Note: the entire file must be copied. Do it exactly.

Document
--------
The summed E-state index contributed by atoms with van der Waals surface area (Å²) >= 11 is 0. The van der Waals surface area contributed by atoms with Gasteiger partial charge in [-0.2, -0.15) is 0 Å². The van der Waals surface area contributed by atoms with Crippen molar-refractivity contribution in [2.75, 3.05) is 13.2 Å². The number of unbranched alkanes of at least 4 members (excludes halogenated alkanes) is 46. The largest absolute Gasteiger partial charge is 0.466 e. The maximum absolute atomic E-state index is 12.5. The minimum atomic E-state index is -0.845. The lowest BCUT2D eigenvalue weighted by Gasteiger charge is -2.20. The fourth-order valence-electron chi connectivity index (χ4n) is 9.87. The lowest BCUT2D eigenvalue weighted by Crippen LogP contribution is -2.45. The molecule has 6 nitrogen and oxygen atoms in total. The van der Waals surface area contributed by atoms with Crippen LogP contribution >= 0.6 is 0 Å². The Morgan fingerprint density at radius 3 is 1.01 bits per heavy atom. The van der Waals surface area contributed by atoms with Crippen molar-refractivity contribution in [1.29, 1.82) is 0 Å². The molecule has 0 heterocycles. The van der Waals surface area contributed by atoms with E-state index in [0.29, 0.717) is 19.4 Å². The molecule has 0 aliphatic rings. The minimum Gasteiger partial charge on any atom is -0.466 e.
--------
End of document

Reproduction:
The summed E-state index contributed by atoms with van der Waals surface area (Å²) >= 11 is 0. The van der Waals surface area contributed by atoms with Gasteiger partial charge in [-0.2, -0.15) is 0 Å². The van der Waals surface area contributed by atoms with Crippen molar-refractivity contribution in [2.75, 3.05) is 13.2 Å². The number of unbranched alkanes of at least 4 members (excludes halogenated alkanes) is 46. The largest absolute Gasteiger partial charge is 0.466 e. The maximum absolute atomic E-state index is 12.5. The minimum atomic E-state index is -0.845. The lowest BCUT2D eigenvalue weighted by Gasteiger charge is -2.20. The fourth-order valence-electron chi connectivity index (χ4n) is 9.87. The lowest BCUT2D eigenvalue weighted by Crippen LogP contribution is -2.45. The molecule has 6 nitrogen and oxygen atoms in total. The van der Waals surface area contributed by atoms with Crippen LogP contribution >= 0.6 is 0 Å². The Morgan fingerprint density at radius 3 is 1.01 bits per heavy atom. The van der Waals surface area contributed by atoms with Crippen molar-refractivity contribution in [1.29, 1.82) is 0 Å². The molecule has 0 heterocycles. The van der Waals surface area contributed by atoms with E-state index in [0.29, 0.717) is 19.4 Å². The molecule has 0 aliphatic rings. The minimum Gasteiger partial charge on any atom is -0.466 e.